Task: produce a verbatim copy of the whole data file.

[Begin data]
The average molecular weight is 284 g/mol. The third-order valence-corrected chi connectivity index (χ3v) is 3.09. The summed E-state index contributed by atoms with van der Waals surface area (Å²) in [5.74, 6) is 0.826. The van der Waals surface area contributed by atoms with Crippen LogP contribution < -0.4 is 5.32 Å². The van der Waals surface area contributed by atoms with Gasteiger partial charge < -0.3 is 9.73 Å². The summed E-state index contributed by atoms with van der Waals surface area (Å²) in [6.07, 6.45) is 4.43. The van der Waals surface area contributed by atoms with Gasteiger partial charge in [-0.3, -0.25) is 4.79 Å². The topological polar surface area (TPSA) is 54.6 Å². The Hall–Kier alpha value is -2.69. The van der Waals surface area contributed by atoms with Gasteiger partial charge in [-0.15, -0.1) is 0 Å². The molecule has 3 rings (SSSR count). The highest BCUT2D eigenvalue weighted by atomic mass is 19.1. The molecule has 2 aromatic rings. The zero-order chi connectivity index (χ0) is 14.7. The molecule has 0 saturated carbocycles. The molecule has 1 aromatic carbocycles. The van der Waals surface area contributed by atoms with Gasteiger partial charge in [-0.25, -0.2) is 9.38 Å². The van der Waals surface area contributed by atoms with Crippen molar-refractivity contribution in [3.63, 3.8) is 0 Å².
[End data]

The average molecular weight is 284 g/mol. The third-order valence-corrected chi connectivity index (χ3v) is 3.09. The summed E-state index contributed by atoms with van der Waals surface area (Å²) in [5.74, 6) is 0.826. The van der Waals surface area contributed by atoms with Crippen LogP contribution < -0.4 is 5.32 Å². The van der Waals surface area contributed by atoms with Gasteiger partial charge < -0.3 is 9.73 Å². The summed E-state index contributed by atoms with van der Waals surface area (Å²) in [6.07, 6.45) is 4.43. The van der Waals surface area contributed by atoms with Gasteiger partial charge in [-0.3, -0.25) is 4.79 Å². The topological polar surface area (TPSA) is 54.6 Å². The Hall–Kier alpha value is -2.69. The van der Waals surface area contributed by atoms with Gasteiger partial charge in [-0.15, -0.1) is 0 Å². The molecule has 3 rings (SSSR count). The highest BCUT2D eigenvalue weighted by atomic mass is 19.1. The molecule has 2 aromatic rings. The zero-order chi connectivity index (χ0) is 14.7. The molecule has 0 saturated carbocycles. The molecule has 1 aromatic carbocycles. The van der Waals surface area contributed by atoms with Gasteiger partial charge in [-0.25, -0.2) is 9.38 Å². The van der Waals surface area contributed by atoms with Crippen molar-refractivity contribution in [3.63, 3.8) is 0 Å².